Shareholder returns in Japan have improved in recent years due to higher dividends and share buybacks.
While this has made Japanese equities seem more attractive to income-hungry investors, there are both pros and cons towards in dividend yield from the Japanese equity markets.
Ben Willis, head of research for Whitechurch Financial Securities, says: "Japan has no history of a dividend culture but the authorities have realised to get overseas and domestic investors interested in Japanese equities, Japanese companies need to become more shareholder friendly."
One easy way of doing this, he says, is to pay sustainable and rising dividends. "With the market yielding in excess of 2 per cent and offering evidence of dividend growth, this is an attraction for the ubiquitous investor demand for yield."
As at the end of June this year, the dividend yield on the Nikkei 225 was up at 1.94 per cent - a significant increase on March 2015, and at the time this guide was published was hovering at approximately 2.3 per cent.
|Date||Nikkei 225 level||Dividend yield||Total return|
Source: Siblis Research
Data from Morningstar shows how payout ratios have improved significantly over the past few years.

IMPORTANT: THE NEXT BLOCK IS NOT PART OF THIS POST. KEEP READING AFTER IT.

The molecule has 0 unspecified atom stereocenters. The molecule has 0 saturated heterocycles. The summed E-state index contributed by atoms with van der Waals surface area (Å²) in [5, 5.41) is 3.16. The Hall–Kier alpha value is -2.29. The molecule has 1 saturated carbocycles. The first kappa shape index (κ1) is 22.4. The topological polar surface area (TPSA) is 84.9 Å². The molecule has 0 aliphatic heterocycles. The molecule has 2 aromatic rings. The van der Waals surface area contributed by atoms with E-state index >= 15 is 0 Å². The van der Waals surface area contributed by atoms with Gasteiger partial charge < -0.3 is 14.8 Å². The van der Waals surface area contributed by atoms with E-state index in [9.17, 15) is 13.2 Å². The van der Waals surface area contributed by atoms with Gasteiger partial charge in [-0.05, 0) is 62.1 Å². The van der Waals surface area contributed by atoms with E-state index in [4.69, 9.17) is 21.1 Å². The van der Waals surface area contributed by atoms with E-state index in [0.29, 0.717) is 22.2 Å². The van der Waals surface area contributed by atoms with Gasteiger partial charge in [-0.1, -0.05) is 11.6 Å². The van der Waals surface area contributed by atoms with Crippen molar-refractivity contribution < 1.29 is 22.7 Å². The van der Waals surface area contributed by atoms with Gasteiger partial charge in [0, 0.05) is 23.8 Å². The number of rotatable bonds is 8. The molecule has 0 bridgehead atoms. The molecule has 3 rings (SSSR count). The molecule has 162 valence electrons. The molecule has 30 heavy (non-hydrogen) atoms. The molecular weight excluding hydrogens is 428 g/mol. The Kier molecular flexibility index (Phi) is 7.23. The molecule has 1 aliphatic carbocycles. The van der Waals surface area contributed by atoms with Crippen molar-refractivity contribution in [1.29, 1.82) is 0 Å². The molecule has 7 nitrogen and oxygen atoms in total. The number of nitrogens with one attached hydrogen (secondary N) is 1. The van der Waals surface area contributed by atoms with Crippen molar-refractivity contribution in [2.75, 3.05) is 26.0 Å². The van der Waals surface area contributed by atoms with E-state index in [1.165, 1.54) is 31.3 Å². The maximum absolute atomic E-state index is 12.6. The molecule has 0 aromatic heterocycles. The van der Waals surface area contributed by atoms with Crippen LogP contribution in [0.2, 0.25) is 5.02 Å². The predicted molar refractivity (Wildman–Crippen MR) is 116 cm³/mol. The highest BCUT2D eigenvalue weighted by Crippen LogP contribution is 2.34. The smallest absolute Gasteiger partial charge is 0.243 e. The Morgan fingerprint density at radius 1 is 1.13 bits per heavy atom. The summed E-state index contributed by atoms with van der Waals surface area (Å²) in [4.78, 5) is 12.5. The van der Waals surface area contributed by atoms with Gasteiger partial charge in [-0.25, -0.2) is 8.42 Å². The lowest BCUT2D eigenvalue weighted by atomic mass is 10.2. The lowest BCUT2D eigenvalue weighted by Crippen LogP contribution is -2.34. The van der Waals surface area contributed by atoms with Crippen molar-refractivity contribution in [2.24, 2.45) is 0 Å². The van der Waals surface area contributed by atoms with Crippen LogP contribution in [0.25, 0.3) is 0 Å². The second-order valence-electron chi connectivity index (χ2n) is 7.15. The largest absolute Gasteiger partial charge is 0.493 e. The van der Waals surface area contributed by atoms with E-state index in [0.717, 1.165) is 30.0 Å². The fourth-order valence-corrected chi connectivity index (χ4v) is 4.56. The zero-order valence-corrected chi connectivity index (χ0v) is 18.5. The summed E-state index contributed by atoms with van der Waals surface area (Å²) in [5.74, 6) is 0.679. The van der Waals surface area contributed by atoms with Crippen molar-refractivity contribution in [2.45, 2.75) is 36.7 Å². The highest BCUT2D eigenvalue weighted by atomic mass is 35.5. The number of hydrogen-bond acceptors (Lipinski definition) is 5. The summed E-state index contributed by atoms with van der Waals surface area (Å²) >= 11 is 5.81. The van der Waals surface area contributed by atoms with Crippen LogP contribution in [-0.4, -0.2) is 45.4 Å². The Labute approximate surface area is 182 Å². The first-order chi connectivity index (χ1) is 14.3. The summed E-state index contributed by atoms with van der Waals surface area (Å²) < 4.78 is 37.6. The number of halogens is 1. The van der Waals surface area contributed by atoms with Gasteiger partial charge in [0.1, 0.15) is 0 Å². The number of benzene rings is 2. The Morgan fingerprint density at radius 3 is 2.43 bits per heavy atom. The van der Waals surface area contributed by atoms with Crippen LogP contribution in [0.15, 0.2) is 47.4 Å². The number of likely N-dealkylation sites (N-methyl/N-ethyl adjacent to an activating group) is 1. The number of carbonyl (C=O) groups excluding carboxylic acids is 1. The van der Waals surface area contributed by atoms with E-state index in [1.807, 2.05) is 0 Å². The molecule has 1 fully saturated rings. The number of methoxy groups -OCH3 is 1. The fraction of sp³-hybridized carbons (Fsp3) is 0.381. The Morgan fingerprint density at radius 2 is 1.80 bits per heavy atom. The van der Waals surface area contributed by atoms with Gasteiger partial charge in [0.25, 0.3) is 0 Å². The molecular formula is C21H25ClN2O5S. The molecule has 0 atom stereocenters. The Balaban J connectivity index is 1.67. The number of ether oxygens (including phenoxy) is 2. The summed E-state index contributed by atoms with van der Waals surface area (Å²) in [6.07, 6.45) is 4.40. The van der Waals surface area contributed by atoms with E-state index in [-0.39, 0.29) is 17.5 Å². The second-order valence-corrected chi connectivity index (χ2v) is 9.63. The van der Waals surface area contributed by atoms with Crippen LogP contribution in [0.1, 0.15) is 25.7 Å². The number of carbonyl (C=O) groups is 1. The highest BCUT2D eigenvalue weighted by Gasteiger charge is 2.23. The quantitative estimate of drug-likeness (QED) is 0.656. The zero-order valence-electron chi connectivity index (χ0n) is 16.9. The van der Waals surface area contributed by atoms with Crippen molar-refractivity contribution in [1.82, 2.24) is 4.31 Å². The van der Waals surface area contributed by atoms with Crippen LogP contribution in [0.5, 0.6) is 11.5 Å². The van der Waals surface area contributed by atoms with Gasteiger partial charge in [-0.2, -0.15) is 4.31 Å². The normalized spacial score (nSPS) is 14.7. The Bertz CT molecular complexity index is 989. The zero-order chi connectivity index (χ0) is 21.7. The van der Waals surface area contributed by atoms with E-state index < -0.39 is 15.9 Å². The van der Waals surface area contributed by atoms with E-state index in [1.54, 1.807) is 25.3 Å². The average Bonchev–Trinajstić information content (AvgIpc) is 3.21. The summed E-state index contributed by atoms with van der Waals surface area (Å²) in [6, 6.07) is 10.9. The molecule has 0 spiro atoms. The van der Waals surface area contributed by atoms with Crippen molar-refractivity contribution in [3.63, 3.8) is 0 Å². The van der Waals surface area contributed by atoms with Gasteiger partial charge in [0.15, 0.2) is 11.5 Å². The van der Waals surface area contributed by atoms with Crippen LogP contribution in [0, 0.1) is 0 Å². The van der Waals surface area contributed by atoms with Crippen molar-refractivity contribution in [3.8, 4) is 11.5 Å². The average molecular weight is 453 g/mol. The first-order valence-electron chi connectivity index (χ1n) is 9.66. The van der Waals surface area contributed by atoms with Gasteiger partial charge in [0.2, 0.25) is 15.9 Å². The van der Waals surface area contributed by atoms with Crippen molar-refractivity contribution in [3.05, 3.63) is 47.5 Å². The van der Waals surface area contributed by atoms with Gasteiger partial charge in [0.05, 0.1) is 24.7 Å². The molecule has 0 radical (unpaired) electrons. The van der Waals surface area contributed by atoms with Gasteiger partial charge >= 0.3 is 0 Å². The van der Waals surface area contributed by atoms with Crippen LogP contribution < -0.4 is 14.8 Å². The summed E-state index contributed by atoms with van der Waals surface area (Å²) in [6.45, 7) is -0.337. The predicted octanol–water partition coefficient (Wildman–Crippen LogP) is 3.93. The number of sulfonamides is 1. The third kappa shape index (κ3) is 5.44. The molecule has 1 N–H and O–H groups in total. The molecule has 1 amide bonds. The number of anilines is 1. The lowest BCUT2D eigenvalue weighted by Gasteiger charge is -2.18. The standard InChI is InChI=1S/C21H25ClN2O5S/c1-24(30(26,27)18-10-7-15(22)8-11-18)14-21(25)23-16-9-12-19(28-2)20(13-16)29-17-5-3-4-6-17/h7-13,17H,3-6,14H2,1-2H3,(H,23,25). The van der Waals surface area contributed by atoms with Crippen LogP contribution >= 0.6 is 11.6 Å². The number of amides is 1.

According to Cyrique Bourbon, portfolio manager at Morningstar's Investment Management group, dividends are already high "by historical standards", with the current state of yields at 2.3 per cent relative to the 20-year average of just 1.4 per cent.
Payout ratios have increased to 36 per cent from a 20-year average of just 17 per cent, and there appears scope for further improvements as this is still significantly below the global average of 54 per cent.
"This is supported by the fact Japanese companies are the most cash rich of the major markets globally", adds Mr Bourbon.
Katsunori Kitakura, strategist at SuMi Trust, says: "Increases in dividends are a positive structural change in Japan. The ample cash on balance sheets, a lower focus on the return to shareholders and lower capital efficiency were all long-term issues in the market.
"Corporate governance reform brought in by Abenomics is working specifically at company level. Dialogue regarding dividend policy is a key topic on the agenda between investors and companies, and an attractive level of dividend is a key reason to invest, given the increasing number of pensioners and domestic institutional investors seeking yield."
Nathan Gibbs, client portfolio manager of Japanese equities for Schroders, says: "Current conditions are particularly favourable as corporate Japan continues to generate high levels of cash, allowing many companies to increase shareholder payouts while still adding to cash on their balance sheets.
"We remain optimistic this improved governance and higher shareholder returns across the cycle are key positive long-term developments for the Japanese equity market."